Carolyn Marsden’s internationally acclaimed The White Zone was published by Duckbill recently in the Not Our War series.
In January 2008 I read a newspaper article about an unusual snowfall in Baghdad. Because snow was so rare, people didn’t know what to call it. I was immediately intrigued. In spite of my many ongoing writing projects, I set about plotting a story involving two boys. I knew that I wanted the book to end with the snow, but that was all I knew.
Reading about the side effects of the war, I’d always been saddened at how it pitted Sunni against Shiite. Even those who’d been friends and neighbors found themselves suddenly seeing each other as the enemy. Entire neighborhoods were affected. I decided to make my two characters on opposite sides of this complex conflict.
I was also interested in Mutanabi Street, which had always been a vibrant center of culture in Baghdad. People congregated there to get away from the constant feeling of being at war. When that was bombed, it destroyed more than the buildings, more than the books and art itself. It destroyed the feeling of refuge for a large number of people. I decided to make Mutanabi Street one of the main settings of the novel.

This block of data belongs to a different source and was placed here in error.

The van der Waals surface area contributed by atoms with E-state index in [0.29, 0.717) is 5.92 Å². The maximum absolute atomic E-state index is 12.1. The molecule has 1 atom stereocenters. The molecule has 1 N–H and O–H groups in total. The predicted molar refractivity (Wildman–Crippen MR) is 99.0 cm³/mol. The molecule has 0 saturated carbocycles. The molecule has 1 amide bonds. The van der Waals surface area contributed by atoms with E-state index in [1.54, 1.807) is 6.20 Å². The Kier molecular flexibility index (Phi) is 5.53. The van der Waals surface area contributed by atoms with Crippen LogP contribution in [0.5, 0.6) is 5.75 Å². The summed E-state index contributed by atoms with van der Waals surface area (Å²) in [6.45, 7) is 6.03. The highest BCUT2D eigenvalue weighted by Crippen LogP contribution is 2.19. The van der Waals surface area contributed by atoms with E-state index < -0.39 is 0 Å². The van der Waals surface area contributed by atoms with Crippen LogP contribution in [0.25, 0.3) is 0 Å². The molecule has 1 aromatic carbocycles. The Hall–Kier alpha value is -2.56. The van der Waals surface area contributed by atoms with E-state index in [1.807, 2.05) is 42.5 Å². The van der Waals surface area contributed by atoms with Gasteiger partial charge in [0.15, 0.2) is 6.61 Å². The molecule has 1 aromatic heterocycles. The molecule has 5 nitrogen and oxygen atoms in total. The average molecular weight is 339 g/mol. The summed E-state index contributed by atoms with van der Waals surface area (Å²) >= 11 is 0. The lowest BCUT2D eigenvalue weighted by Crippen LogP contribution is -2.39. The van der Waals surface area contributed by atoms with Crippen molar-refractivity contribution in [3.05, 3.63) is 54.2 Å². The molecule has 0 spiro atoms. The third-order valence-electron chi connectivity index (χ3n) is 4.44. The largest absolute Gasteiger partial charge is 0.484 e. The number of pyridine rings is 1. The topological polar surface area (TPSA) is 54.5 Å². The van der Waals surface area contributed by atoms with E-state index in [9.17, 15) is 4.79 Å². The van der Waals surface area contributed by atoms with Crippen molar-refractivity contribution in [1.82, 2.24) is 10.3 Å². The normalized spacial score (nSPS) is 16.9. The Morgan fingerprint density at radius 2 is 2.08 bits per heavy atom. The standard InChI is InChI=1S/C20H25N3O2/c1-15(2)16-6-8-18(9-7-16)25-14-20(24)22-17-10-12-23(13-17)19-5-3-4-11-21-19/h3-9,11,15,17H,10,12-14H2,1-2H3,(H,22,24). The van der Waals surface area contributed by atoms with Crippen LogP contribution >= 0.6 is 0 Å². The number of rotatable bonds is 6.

In order to learn more, I read books about Iraq and watched Iraqi movies. But I knew that wasn’t enough. I Googled: Iraqi San Diego and came across the name of Shak Hanish, a political science professor at National University. Shak generously offered his time and expertise, as well as his personal anecdotes. Without such a gatekeeper I wouldn’t have the confidence in the cultural authenticity of the material.
Although the war is over for the Americans, for the Sunnis and Shiites in Iraq, it continues. I hope that in some small way, The White Zone can contribute to the possibility of peace, both in Iraq and in countries throughout the world.